Delay in diagnosing breast cancer brings one million dollar medical malpractice settlement

2002 Medical Malpractice Settlement Report

The plaintiff’s decedent was a 37-year-old woman who was diagnosed with breast cancer in the summer of 1996 and died in 1999. Her estate brought an action alleging a two-year delay in diagnosis. The two defendants, an Ob/Gyn and a surgeon, denied there was any delay in the diagnosis, and relied on the medical records that showed the decedent first complained of breast tenderness and fullness six months before diagnosis and those complaints were appropriately worked up. Prior to her death, the decedent prepared an Affidavit asserting she first complained of breast soreness to her Ob/Gyn in June 1994. There was no corresponding documentation in the decedent’s medical records to support he decedent’s claim, nor was there any evidence the decedent ever returned to see the Ob/Gyn for any reason during the next 18 months.

The plaintiff claimed that the defendant Ob/Gyn was negligent in failing to appreciate and respond in a timely way to the plaintiff’s decedent’s complaints of skin thickening, swelling, and redness in her left breast. The decedent also reported she had breast pain lasting through her menstrual cycle. The defense contended that pain is not usually associated with cancer, and the decedent was an unlikely candidate to get breast cancer given her young age.

The defendant Ob/Gyn contended that in December 1995, she performed a breast examination on the decedent that was normal but there was a vague fullness in the outer aspect of the left breast. The Ob/Gyn did not find any mass in the left breast and a needle aspiration was undertaken to see if she could obtain any fluid from any possible breast cyst in an effort to relieve any discomfort, but no fluid was returned. The Ob/Gyn then ordered bilateral mammography and prescribed Motrin.

The decedent had mammograms on January 2, 1996, at Newton-Wellesley Hospital. The radiology report indicated no radiographic evidence of malignancy. On January 17, 1996, the decedent saw the Ob/Gyn for her scheduled annual examination and the Ob/Gyn performed an examination of the decedent and noted no masses upon examination of the decedent’s breasts. The defendant Ob/Gyn diagnosed the decedent with benign fibrocystic disease and prescribed oral contraceptives to treat the swelling and tenderness.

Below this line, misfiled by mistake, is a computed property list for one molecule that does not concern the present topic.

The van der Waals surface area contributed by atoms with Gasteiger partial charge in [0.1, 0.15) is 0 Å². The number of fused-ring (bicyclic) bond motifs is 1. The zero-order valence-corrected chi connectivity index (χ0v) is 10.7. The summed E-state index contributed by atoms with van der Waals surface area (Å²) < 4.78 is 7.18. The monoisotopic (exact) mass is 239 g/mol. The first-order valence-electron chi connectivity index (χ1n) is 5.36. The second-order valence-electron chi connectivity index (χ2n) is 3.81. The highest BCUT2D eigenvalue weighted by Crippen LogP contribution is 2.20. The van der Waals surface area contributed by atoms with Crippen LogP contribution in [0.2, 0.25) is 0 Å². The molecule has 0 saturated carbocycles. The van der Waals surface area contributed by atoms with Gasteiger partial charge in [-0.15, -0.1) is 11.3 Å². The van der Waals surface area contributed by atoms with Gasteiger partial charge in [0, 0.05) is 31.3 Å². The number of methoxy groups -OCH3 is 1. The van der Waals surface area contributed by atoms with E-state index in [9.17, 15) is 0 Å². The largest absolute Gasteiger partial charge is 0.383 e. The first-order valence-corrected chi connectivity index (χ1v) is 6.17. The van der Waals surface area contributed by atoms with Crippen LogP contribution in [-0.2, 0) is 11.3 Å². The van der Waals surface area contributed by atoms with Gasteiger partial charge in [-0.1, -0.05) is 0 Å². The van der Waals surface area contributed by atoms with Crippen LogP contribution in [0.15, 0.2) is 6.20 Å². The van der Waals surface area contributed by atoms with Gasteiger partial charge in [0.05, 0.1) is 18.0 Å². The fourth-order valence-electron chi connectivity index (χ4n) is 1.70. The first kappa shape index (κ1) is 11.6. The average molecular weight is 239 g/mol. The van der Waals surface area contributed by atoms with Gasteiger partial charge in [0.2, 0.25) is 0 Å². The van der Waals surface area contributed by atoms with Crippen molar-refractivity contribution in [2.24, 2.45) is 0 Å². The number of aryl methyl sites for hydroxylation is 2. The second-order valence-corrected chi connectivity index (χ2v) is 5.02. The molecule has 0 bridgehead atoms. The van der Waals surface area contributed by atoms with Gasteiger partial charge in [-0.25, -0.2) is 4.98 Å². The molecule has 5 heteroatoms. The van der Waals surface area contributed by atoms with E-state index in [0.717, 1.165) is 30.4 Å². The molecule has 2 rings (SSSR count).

In April 1996, the decedent called the Ob/Gyn again complaining of breast tenderness. The defendant Ob/Gyn referred the decedent to a surgeon for evaluation of her left breast. The surgeon agreed with the diagnosis and benign fibrocystic disease and suggested continuing oral contraceptives. A few months later, the decedent returned to the surgeon and was seen by an associate who was covering for the surgeon’s vacation. The covering surgeon ordered a biopsy leading to the diagnosis of breast cancer.

The defendants contended that all of the care provided by the defendants complied with the applicable standard of care, and that the Ob/Gyn and surgeon acted appropriately in managing the decedent’s breast complaints. The defendants further contended that even if the cancer had been detected and treated at an earlier stage, it would not have affected the outcome.

At diagnosis, the decedent had three distinct tumors in her left breast, the largest of which measured just over a centimeter in diameter. The defendants claimed that this suggested widespread inflammatory disease inconsistent with cure of long-term survival regardless of when diagnosis was made.

The decedent’s surviving spouse waived any right to recovery under the wrongful death statute given that he left his wife when she was diagnosed with cancer and was in the process of getting divorced at the time of her death. He has since remarried. All proceeds from the settlement will benefit the decedent’s three minor children.

Each side was prepared to call numerous expert witnesses in various medical specialties. The case was settled a few weeks before trial.

Attorneys for Lubin & Meyer represented the plaintiff in this lawsuit.

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